Barmek, on the other hand, is concerned with the wellbeing of the whole community, not just himself and his family, and repeatedly finds common ground with his fellow citizens. At one key point in the novel, for instance, he makes friends with a dishevelled young man who resembles ‘a trapped, half-starved animal’ (p. 42) of the kind he might have encountered in the mountains. The Wazir is drawn to this young man when he sees a model the boy is making out of mud in the palace garden, which he recognises at once as a model of Kashkot and its territories, with a non-existent canal running through the middle. Barmek can ‘read’ the model, so to speak, thanks to his shepherd’s training (‘Every hillman has an eye for country, and having once seen a place can recognise it again, even from a different direction’, p. 42), just as he can ‘read’ the young man’s character thanks to his shepherd’s instinctive sympathy for ill-treated beasts. He ‘tames’ the wild young man, whose name is Farhad, by kindness, ‘moving and talking quietly as if he were dealing with a frightened animal’ (p. 43); and in the process learns that Farhad’s father was put to death by the former Wazir, after which the boy and his brothers sought to avenge themselves ‘like wolves on the world that had killed him’ (p. 47). For their insurrection against the corrupt old Sultan and his wicked minister, Farhad’s brothers were executed, while Farhad was made a slave for Douban’s amusement. The wolf analogy links him to the young warrior Steals-in-the-Snow in Little Dog, who likewise seeks revenge for the death of his family. Steals-in-the-Snow and his older brothers resemble ‘gaunt […] winter wolves’ or ‘lone wolves who have been turned out of the pack’ (Little Dog, pp. 92 and 100), and all of them meet a violent end. Farhad, on the other hand, finds safe haven with Barmek: he is embraced by the new Wazir, restored to freedom and given a useful job. In recompense, Barmek finds in Farhad an expert engineer, whose plan to supply Kashkot with fresh, clean water transforms the city and its environs, bringing new birds and crops to the area formerly known as the ‘Waste of Kashkot’ and ensuring that the Wazir can install his lifesaving fountains in the city streets. Barmek’s sensitivity to beasts and beast-like people, in other words, helps revolutionize Kashkot’s ecology, making it a byword for good land management in twelfth-century Asia.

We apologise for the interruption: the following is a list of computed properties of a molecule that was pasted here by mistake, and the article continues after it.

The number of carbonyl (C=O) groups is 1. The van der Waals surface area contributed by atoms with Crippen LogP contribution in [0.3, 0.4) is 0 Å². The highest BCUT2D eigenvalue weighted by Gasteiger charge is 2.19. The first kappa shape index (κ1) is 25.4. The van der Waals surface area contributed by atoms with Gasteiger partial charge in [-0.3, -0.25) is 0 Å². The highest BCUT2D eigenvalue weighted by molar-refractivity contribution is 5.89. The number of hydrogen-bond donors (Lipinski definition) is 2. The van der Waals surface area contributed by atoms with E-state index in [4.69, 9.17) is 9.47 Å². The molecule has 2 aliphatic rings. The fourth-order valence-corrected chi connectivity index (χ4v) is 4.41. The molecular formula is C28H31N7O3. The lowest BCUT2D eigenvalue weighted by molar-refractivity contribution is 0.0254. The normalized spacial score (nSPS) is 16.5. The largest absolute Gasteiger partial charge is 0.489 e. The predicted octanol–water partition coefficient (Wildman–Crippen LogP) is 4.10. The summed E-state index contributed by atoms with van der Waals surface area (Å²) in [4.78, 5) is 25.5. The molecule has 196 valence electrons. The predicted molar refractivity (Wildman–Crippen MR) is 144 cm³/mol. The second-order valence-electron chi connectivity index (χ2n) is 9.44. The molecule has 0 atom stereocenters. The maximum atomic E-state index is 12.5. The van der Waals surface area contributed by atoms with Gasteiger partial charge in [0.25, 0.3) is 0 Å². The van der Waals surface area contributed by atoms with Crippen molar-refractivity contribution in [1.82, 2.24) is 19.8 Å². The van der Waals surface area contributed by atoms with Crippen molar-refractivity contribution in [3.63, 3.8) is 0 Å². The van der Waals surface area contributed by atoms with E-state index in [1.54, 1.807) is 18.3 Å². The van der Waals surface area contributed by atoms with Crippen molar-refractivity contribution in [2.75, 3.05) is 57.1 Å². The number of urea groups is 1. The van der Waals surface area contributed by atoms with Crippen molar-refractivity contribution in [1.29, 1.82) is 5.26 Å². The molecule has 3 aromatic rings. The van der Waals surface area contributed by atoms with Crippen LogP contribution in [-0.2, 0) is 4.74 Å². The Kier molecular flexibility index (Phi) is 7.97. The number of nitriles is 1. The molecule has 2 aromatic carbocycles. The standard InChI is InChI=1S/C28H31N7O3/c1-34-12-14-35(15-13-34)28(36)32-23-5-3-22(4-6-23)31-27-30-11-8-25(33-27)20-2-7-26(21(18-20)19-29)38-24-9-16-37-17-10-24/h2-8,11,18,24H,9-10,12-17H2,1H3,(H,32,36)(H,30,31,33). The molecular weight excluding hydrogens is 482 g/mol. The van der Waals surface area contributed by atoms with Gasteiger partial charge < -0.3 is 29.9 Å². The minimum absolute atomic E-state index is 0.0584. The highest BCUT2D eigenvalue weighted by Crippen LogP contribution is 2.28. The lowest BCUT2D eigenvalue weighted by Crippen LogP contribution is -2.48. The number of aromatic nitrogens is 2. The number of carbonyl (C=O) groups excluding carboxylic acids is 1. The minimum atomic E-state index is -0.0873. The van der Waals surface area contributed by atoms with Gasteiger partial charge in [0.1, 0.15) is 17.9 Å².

Barmek’s future wife, Najla daughter of Daresh, watches as Barmek and Farhad ride by on their horses. Najla drops snow on Barmek’s head to draw his attention.